Since his retirement from front-line politics, Tony Blair has become in the eyes of the status quo, the sensible voice in the deafening noise of populism. Like few ex-prime ministers before him, he still wields a high degree of soft power through his charity ‘The Tony Blair Institute’. After a recent interview with Andrew Marr (New Statesmen, 26th July), where he revealed to play down the importance of tackling climate change and his worrying view that there should be greater alignment between AI and personal data; it raises the question, just how sensible a voice is Tony Blairs? And is it his voice or someone else’s?
Tony Blair has become the self-anointed king of the centre of politics. His words are still held in esteem with mainstream media and politicians. Any leader or party who veers from this perceived centre is labelled as ‘populist’ or ‘extreme’, and his policies are described as ‘progressive’ and ‘modernising’. They are words that have a subtle but powerful effect to the listeners’ interpretation of the left and centre. The Left is seen as in the past and the centre is the future, but why should this be the case? There is no obvious reason why free market capitalism should be seen as progressive, especially when the disastrous effects of inequality are being felt as a consequence. It seems to be another tool to keep the status quo as it is, for those it is working for, the richest in society.
Blair’s idea of the centre is that of a politics that is objective, unchanging and always the ideal. He cares little for changing landscapes (apart from AI which he champions even though it is likely to worsen inequality), and still sees the centre of politics as the same as it was in the 1990’s. Owen Jones in his book ‘The Establishment’, shows how through history, the centre of politics has always shifted, evolving with the times. The conservative governments of the 1940s and 1950s, would now be described as Marxist, with nationalisation of industries commonplace, and unquestioned from both parties. The centre should change with the times, if it doesn’t evolve the country will stagnate. Blair still ignores the detrimental effects of globalisation on parts of society and seems to care more for grand global ideas, than the real needs that are being urged for in society.
At times Blair is assumed to be left-wing. Domestically when he was first elected as Prime Minister, he brought in radical social changes that had a tangible positive effect on those who grew up in the 1990’s/2000’s, with the only sticking point generally being the Iraq war in people’s minds. A recent BBC documentary however challenges this view. In ‘Blair & Brown: The New Labour Revolution’, it is shown, through interviews with colleagues who were in and around the party at the time, that the real architect of social change was Gordon Brown. Tony Blair’s vision for the country was far more on the right, with privatisation of industries central to his beliefs, and it was Brown who actually dragged him to the centre. It appears in interviews with Blair that he only agreed to the social changes for electability rather than any particular passion for them. Blair, under the guise of Labour, managed to appear more of the Left, while introducing fairly right-of-centre policies. His father voted Conservative and according to the documentary he never really appeared that interested in the fundamental history and beliefs of the Labour Party.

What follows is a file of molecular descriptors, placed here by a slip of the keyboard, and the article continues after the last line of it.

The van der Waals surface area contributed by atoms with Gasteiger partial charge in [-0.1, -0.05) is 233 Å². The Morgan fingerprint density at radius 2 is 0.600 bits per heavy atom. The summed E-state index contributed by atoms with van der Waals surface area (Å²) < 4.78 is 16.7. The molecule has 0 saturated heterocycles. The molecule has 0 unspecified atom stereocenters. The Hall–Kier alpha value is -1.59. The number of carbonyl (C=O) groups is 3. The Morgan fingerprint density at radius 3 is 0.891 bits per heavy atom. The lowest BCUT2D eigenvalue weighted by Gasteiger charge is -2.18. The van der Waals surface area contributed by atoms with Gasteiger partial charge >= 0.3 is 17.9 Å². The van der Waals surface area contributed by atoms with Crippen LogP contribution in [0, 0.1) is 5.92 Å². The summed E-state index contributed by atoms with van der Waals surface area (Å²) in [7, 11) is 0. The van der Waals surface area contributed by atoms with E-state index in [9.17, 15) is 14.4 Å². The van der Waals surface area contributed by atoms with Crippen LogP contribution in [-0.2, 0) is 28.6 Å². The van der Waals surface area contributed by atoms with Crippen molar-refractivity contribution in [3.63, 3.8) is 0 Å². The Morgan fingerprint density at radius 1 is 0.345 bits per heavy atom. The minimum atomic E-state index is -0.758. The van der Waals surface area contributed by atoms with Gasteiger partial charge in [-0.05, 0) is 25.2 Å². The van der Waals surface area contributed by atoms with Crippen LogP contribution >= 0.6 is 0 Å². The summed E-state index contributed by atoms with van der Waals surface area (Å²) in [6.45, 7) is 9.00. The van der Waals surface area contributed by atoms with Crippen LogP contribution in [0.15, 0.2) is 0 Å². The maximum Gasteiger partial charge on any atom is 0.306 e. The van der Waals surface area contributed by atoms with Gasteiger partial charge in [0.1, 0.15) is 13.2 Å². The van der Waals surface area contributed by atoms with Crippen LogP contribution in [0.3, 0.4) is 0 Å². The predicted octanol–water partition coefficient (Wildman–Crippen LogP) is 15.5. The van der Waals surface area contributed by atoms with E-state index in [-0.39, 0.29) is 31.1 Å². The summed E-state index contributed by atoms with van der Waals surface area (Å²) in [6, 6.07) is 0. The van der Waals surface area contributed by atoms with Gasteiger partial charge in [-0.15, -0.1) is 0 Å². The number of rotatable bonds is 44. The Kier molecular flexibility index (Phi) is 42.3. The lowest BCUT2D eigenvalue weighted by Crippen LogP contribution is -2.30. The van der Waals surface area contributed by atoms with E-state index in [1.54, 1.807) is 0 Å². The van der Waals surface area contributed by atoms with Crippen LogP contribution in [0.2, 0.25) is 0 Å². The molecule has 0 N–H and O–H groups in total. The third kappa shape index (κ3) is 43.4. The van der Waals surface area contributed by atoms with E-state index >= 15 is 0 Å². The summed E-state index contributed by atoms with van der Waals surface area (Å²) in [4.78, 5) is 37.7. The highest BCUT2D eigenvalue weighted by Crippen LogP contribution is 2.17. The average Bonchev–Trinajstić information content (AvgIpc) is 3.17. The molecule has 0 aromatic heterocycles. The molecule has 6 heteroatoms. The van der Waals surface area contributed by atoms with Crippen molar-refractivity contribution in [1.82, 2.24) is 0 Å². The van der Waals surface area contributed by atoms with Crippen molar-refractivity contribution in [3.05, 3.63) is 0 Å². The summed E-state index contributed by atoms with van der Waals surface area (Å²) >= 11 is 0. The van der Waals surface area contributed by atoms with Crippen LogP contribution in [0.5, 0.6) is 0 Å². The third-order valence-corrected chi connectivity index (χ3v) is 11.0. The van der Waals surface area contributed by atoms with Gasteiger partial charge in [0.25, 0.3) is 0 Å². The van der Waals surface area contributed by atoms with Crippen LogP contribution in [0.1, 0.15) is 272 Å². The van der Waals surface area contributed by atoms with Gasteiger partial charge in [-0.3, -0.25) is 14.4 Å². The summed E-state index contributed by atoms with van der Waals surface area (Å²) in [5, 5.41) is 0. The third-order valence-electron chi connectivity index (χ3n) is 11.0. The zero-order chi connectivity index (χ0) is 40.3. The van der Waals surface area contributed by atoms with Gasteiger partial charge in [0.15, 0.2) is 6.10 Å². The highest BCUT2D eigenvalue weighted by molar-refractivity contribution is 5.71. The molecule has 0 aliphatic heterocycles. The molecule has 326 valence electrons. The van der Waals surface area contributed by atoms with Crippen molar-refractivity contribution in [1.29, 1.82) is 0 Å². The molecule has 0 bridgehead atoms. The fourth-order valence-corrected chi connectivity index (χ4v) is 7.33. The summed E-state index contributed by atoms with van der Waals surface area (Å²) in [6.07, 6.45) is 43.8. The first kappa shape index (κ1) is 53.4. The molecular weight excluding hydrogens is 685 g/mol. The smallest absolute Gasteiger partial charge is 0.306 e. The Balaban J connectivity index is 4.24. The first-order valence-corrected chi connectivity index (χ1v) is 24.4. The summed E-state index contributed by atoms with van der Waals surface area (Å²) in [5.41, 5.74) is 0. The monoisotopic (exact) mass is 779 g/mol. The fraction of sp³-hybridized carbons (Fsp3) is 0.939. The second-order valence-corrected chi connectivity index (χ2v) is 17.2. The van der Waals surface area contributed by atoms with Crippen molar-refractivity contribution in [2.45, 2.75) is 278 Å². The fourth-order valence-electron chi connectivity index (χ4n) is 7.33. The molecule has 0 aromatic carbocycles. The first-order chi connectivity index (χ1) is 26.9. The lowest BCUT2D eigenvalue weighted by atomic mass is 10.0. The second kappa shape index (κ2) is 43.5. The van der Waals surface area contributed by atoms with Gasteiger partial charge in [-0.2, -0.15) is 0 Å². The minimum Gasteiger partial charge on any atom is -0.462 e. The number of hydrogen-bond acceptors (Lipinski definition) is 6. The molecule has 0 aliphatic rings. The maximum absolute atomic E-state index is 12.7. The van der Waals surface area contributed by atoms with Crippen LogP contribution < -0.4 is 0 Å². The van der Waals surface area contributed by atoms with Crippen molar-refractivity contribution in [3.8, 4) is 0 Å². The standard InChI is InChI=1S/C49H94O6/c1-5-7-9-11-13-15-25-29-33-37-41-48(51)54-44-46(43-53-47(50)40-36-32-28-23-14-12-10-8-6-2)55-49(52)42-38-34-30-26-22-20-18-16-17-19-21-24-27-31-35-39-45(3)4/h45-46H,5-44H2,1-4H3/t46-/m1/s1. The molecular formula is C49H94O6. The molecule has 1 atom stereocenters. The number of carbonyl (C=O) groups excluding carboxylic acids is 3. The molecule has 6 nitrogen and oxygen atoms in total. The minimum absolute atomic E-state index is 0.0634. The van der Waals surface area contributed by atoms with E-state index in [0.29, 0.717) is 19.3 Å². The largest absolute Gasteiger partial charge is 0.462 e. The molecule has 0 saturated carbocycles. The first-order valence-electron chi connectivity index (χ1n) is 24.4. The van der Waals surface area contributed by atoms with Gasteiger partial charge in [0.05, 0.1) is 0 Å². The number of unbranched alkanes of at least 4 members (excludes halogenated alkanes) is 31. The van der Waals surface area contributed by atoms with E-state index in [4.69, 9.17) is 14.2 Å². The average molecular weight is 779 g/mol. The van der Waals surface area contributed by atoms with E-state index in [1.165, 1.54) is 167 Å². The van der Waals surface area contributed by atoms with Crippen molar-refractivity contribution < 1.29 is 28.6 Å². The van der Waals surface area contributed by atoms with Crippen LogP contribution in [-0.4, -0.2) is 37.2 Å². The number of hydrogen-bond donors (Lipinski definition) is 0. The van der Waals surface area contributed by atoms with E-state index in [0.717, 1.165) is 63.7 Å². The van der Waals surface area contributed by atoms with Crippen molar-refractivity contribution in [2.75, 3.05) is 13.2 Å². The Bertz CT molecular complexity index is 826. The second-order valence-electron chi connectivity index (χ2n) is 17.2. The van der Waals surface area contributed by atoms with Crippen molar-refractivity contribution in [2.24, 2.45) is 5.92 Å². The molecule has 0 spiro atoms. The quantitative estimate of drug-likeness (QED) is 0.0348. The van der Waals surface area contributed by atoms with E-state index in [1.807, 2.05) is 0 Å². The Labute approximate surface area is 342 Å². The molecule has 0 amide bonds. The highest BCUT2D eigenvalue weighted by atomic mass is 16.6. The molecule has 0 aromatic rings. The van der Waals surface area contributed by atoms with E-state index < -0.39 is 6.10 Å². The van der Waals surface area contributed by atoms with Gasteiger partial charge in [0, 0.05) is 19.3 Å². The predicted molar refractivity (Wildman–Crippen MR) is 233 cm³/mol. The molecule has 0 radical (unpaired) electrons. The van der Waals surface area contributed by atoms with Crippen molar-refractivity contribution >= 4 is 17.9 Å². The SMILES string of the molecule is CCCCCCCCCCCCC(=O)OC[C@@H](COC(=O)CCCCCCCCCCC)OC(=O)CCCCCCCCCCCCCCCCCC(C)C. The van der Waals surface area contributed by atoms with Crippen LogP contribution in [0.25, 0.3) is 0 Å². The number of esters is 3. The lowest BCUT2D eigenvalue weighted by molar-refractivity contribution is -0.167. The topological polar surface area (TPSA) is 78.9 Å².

During his interview with Marr in the New Statesmen, it was interesting to read his passionate belief in digitising medical records and that this could be something that could be done by the private sector. This obviously has a number of ethical issues to leave personal records like this in the hands of a private company, who could use the information to pass to third parties much like Google does with search histories. It begs the question why Blair believes in these views and where they originate.
In a recent article in ‘Unherd’, an investigative journalist Tom Mctague did exactly that. He found that Blair is in fact being given large donations through his charity ‘The Tony Blair Institute’ by Larry Ellison, the Billionaire owner (4th richest man in the world) of company Oracle. It just so happens that Ellison plans to create a national electronic database for health records. Tony Blair has become a private lobbyist but one that is unelected. The uncomfortable issue this raises is that Tony Blair still holds the ear of important figures in the political world. Keir Starmer regularly holds audiences with Blair and his policies are now worryingly close to that of Tony Blair and his institute. The emphasis on the importance of AI for growth, changes to planning or downplaying of climate change, have all been recently adopted by Starmer. Indirectly wealthy individuals like Ellison are having an impact on British political policy, through the TBI.
The centre of politics that Blair so prizes, originates in part to where the money is at. The idea that Blair’s centre is the divine objective right for power has more to do with the interests of powerful individuals, than anything that is genuinely beneficial for the general public. We should resist this outdated notion that is ingrained in society and the media, to allow for the real change that society needs.